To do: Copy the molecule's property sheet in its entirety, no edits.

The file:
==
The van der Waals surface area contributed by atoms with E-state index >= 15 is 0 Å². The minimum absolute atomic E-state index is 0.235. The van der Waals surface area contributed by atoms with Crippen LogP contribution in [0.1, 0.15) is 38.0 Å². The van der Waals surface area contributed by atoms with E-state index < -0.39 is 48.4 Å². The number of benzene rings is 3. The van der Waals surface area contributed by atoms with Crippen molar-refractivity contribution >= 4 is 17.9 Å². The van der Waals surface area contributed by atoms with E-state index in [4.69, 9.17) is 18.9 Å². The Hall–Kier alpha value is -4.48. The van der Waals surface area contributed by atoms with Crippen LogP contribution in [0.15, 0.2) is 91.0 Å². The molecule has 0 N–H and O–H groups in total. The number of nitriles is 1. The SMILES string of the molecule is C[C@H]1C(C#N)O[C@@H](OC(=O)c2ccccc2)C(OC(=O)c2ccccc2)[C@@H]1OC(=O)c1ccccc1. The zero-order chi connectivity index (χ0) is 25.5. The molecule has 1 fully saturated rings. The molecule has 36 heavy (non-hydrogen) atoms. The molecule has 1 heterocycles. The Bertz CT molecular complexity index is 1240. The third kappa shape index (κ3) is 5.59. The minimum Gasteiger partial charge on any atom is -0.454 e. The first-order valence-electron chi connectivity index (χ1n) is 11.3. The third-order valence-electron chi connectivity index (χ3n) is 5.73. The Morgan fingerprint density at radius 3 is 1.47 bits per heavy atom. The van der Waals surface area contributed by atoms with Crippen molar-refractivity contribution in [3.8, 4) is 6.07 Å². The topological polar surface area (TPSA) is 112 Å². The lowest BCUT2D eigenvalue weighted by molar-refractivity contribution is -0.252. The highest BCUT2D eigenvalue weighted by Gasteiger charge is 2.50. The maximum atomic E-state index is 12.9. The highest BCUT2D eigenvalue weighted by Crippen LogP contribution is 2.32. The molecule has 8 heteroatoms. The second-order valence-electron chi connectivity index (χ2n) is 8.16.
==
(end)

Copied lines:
The van der Waals surface area contributed by atoms with E-state index >= 15 is 0 Å². The minimum absolute atomic E-state index is 0.235. The van der Waals surface area contributed by atoms with Crippen LogP contribution in [0.1, 0.15) is 38.0 Å². The van der Waals surface area contributed by atoms with E-state index < -0.39 is 48.4 Å². The number of benzene rings is 3. The van der Waals surface area contributed by atoms with Crippen molar-refractivity contribution >= 4 is 17.9 Å². The van der Waals surface area contributed by atoms with E-state index in [4.69, 9.17) is 18.9 Å². The Hall–Kier alpha value is -4.48. The van der Waals surface area contributed by atoms with Crippen LogP contribution in [0.15, 0.2) is 91.0 Å². The molecule has 0 N–H and O–H groups in total. The number of nitriles is 1. The SMILES string of the molecule is C[C@H]1C(C#N)O[C@@H](OC(=O)c2ccccc2)C(OC(=O)c2ccccc2)[C@@H]1OC(=O)c1ccccc1. The zero-order chi connectivity index (χ0) is 25.5. The molecule has 1 fully saturated rings. The molecule has 36 heavy (non-hydrogen) atoms. The molecule has 1 heterocycles. The Bertz CT molecular complexity index is 1240. The third kappa shape index (κ3) is 5.59. The minimum Gasteiger partial charge on any atom is -0.454 e. The first-order valence-electron chi connectivity index (χ1n) is 11.3. The third-order valence-electron chi connectivity index (χ3n) is 5.73. The Morgan fingerprint density at radius 3 is 1.47 bits per heavy atom. The van der Waals surface area contributed by atoms with Crippen molar-refractivity contribution in [3.8, 4) is 6.07 Å². The topological polar surface area (TPSA) is 112 Å². The lowest BCUT2D eigenvalue weighted by molar-refractivity contribution is -0.252. The highest BCUT2D eigenvalue weighted by Gasteiger charge is 2.50. The maximum atomic E-state index is 12.9. The highest BCUT2D eigenvalue weighted by Crippen LogP contribution is 2.32. The molecule has 8 heteroatoms. The second-order valence-electron chi connectivity index (χ2n) is 8.16.